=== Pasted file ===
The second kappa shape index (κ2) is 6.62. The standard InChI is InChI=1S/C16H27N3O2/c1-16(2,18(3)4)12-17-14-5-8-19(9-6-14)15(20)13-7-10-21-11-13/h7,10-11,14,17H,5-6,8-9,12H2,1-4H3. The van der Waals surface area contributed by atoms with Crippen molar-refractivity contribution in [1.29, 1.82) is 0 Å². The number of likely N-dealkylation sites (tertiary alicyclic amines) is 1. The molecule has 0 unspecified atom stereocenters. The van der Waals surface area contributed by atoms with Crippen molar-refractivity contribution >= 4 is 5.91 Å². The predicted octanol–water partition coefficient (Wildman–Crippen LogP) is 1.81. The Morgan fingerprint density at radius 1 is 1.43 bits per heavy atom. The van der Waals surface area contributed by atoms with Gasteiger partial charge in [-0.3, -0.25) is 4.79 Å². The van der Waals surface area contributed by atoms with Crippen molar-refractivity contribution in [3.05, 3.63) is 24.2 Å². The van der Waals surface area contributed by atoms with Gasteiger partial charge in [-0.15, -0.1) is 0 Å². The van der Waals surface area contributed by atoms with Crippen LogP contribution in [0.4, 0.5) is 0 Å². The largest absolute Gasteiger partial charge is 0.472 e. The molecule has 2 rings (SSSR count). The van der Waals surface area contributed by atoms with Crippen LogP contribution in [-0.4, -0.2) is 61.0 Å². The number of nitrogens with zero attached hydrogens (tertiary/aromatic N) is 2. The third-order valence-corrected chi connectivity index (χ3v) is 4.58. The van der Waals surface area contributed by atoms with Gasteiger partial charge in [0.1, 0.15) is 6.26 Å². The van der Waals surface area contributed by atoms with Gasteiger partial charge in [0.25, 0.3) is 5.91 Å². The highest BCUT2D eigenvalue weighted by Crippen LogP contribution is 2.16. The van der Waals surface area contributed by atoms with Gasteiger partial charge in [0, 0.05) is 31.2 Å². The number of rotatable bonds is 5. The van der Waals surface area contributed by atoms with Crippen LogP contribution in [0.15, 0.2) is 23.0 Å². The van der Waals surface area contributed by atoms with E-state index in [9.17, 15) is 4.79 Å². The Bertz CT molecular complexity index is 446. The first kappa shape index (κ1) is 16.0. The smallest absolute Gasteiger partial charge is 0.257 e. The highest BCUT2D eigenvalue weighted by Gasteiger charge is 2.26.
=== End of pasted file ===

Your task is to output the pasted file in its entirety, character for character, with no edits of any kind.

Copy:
The second kappa shape index (κ2) is 6.62. The standard InChI is InChI=1S/C16H27N3O2/c1-16(2,18(3)4)12-17-14-5-8-19(9-6-14)15(20)13-7-10-21-11-13/h7,10-11,14,17H,5-6,8-9,12H2,1-4H3. The van der Waals surface area contributed by atoms with Crippen molar-refractivity contribution in [1.29, 1.82) is 0 Å². The number of likely N-dealkylation sites (tertiary alicyclic amines) is 1. The molecule has 0 unspecified atom stereocenters. The van der Waals surface area contributed by atoms with Crippen molar-refractivity contribution >= 4 is 5.91 Å². The predicted octanol–water partition coefficient (Wildman–Crippen LogP) is 1.81. The Morgan fingerprint density at radius 1 is 1.43 bits per heavy atom. The van der Waals surface area contributed by atoms with Gasteiger partial charge in [-0.3, -0.25) is 4.79 Å². The van der Waals surface area contributed by atoms with Crippen molar-refractivity contribution in [3.05, 3.63) is 24.2 Å². The van der Waals surface area contributed by atoms with Gasteiger partial charge in [-0.15, -0.1) is 0 Å². The van der Waals surface area contributed by atoms with Crippen LogP contribution in [0.4, 0.5) is 0 Å². The largest absolute Gasteiger partial charge is 0.472 e. The molecule has 2 rings (SSSR count). The van der Waals surface area contributed by atoms with Crippen LogP contribution in [-0.4, -0.2) is 61.0 Å². The number of nitrogens with zero attached hydrogens (tertiary/aromatic N) is 2. The third-order valence-corrected chi connectivity index (χ3v) is 4.58. The van der Waals surface area contributed by atoms with Gasteiger partial charge in [0.1, 0.15) is 6.26 Å². The van der Waals surface area contributed by atoms with Gasteiger partial charge in [0.25, 0.3) is 5.91 Å². The highest BCUT2D eigenvalue weighted by Crippen LogP contribution is 2.16. The van der Waals surface area contributed by atoms with Gasteiger partial charge in [0, 0.05) is 31.2 Å². The number of rotatable bonds is 5. The van der Waals surface area contributed by atoms with Crippen LogP contribution in [0.15, 0.2) is 23.0 Å². The van der Waals surface area contributed by atoms with E-state index in [9.17, 15) is 4.79 Å². The Bertz CT molecular complexity index is 446. The first kappa shape index (κ1) is 16.0. The smallest absolute Gasteiger partial charge is 0.257 e. The highest BCUT2D eigenvalue weighted by Gasteiger charge is 2.26.